The main lesson of Law and Revolution is that law can—and certainly did in western Europe—emerge unplanned from competition among different wannabe sovereign powers. During the middle-ages and early modern era the Roman Catholic church sought absolute sovereignty. So too, did various princes. And these seekers of unalloyed sovereignty each had to compete for authority not only with each other, but also with the law-making processes that emerged in cities, on feudal manors, and—importantly—among merchants.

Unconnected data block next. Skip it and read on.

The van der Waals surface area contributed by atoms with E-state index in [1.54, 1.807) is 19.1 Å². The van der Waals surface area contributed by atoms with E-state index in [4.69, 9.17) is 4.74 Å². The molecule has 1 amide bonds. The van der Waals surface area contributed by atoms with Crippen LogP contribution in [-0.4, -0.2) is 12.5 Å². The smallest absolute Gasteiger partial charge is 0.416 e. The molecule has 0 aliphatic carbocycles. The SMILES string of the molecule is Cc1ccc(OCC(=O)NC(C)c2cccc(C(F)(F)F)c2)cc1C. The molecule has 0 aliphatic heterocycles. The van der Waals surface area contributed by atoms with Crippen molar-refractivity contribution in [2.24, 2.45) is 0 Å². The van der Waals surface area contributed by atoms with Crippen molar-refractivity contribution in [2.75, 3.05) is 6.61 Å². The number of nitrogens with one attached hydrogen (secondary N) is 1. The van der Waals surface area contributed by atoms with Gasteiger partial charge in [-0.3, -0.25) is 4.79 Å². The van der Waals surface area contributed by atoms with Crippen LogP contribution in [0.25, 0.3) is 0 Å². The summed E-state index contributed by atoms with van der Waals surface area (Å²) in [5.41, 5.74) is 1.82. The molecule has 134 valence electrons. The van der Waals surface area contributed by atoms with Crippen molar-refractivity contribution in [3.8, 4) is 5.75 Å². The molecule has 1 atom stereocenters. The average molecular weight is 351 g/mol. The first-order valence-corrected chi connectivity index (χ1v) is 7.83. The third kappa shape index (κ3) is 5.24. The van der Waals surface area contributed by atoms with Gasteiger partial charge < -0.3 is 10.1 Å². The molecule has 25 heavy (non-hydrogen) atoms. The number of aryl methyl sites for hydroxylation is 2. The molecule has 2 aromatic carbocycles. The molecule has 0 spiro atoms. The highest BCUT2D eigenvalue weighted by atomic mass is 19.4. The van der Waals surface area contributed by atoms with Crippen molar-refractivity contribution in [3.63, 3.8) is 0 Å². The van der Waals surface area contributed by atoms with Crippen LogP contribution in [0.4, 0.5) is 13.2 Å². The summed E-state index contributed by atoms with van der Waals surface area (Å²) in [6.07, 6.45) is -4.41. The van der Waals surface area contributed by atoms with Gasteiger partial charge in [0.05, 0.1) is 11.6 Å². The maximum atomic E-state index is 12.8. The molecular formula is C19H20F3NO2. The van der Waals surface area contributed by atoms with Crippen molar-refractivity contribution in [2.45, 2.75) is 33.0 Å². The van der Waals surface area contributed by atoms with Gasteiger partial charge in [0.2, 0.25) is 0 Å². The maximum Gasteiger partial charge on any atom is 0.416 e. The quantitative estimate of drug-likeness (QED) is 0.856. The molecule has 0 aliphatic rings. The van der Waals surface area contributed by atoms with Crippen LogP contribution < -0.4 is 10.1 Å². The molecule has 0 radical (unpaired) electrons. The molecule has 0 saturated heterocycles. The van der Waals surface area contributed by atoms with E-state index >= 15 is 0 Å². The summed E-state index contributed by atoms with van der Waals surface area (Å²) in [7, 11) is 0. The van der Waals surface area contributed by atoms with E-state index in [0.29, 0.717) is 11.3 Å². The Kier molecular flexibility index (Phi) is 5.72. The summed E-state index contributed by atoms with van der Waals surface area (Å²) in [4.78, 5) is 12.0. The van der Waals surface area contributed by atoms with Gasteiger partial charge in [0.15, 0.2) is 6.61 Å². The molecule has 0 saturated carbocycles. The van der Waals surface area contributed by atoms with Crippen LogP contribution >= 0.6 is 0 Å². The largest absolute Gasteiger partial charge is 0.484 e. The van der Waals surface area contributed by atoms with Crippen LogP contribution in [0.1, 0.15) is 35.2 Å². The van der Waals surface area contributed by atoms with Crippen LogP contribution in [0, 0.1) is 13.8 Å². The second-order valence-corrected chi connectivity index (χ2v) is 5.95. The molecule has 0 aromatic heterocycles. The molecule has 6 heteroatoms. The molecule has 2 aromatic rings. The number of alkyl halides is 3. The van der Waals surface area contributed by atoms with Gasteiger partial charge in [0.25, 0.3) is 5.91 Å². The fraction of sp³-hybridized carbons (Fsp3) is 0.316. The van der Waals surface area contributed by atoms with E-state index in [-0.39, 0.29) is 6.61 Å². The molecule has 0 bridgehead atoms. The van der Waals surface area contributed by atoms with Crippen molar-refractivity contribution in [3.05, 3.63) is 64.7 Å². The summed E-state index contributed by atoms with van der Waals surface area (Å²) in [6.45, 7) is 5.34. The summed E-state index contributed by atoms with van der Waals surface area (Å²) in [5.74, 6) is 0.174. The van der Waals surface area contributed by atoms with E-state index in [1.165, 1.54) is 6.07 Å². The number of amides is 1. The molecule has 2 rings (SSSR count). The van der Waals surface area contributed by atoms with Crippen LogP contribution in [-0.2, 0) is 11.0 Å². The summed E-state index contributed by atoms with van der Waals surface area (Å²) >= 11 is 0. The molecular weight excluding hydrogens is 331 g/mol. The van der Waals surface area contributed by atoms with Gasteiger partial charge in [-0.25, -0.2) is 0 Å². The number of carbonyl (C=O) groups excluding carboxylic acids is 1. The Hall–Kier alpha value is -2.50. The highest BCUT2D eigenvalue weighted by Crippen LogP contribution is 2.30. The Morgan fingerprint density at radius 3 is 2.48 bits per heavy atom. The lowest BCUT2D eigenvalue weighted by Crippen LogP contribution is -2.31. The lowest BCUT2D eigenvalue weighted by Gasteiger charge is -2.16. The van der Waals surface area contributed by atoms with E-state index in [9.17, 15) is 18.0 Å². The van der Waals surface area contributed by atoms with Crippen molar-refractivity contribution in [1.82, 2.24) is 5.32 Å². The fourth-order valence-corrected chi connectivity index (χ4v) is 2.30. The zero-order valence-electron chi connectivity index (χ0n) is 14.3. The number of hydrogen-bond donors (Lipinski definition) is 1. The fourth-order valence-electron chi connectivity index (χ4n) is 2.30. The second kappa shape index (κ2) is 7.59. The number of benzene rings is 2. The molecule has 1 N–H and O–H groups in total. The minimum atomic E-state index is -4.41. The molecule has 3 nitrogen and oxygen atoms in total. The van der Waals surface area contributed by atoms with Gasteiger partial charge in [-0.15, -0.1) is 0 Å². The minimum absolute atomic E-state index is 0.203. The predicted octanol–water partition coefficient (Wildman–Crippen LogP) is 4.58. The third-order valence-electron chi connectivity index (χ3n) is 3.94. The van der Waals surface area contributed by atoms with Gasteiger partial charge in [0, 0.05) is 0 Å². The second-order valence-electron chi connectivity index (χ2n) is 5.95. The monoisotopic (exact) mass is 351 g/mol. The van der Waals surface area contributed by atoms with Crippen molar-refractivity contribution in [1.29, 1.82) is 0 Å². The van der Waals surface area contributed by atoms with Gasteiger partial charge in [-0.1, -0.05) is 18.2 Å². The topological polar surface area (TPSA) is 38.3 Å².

Sovereignty in the west, fortunately, was fractured. The competition for absolute power—the quests of the princes and of the church, of "caesar" and of "christ," each to wield absolute power prevented either of them from becoming absolute. Competition is a grand thing. And law is not so much the product of a sovereign, or of a law-giving genius, as it is the emergent outcome of countless instances of human interactions and struggles of each of us and of those who would rule us to carve out elbow room for ourselves and domains of authority.
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